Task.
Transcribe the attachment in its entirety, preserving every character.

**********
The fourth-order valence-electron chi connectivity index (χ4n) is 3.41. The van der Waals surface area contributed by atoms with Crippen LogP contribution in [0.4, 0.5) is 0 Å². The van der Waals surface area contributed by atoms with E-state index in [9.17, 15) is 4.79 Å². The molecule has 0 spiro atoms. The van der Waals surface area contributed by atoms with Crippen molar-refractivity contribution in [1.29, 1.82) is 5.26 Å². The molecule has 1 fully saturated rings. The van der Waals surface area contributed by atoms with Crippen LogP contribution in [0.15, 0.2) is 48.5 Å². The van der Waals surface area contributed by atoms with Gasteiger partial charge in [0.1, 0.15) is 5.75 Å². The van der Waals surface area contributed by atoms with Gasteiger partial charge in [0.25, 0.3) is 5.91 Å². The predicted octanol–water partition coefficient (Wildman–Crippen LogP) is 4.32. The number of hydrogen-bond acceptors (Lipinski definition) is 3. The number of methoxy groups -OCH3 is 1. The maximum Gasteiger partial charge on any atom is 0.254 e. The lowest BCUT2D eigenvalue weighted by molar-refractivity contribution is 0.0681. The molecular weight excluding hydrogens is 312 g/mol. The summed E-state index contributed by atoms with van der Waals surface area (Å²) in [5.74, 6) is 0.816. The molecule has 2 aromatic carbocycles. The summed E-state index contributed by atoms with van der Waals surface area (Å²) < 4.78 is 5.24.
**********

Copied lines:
The fourth-order valence-electron chi connectivity index (χ4n) is 3.41. The van der Waals surface area contributed by atoms with Crippen LogP contribution in [0.4, 0.5) is 0 Å². The van der Waals surface area contributed by atoms with E-state index in [9.17, 15) is 4.79 Å². The molecule has 0 spiro atoms. The van der Waals surface area contributed by atoms with Crippen molar-refractivity contribution in [1.29, 1.82) is 5.26 Å². The molecule has 1 fully saturated rings. The van der Waals surface area contributed by atoms with Crippen LogP contribution in [0.15, 0.2) is 48.5 Å². The van der Waals surface area contributed by atoms with Gasteiger partial charge in [0.1, 0.15) is 5.75 Å². The van der Waals surface area contributed by atoms with Gasteiger partial charge in [0.25, 0.3) is 5.91 Å². The predicted octanol–water partition coefficient (Wildman–Crippen LogP) is 4.32. The number of hydrogen-bond acceptors (Lipinski definition) is 3. The number of methoxy groups -OCH3 is 1. The maximum Gasteiger partial charge on any atom is 0.254 e. The lowest BCUT2D eigenvalue weighted by molar-refractivity contribution is 0.0681. The molecular weight excluding hydrogens is 312 g/mol. The summed E-state index contributed by atoms with van der Waals surface area (Å²) in [5.74, 6) is 0.816. The molecule has 2 aromatic carbocycles. The summed E-state index contributed by atoms with van der Waals surface area (Å²) < 4.78 is 5.24.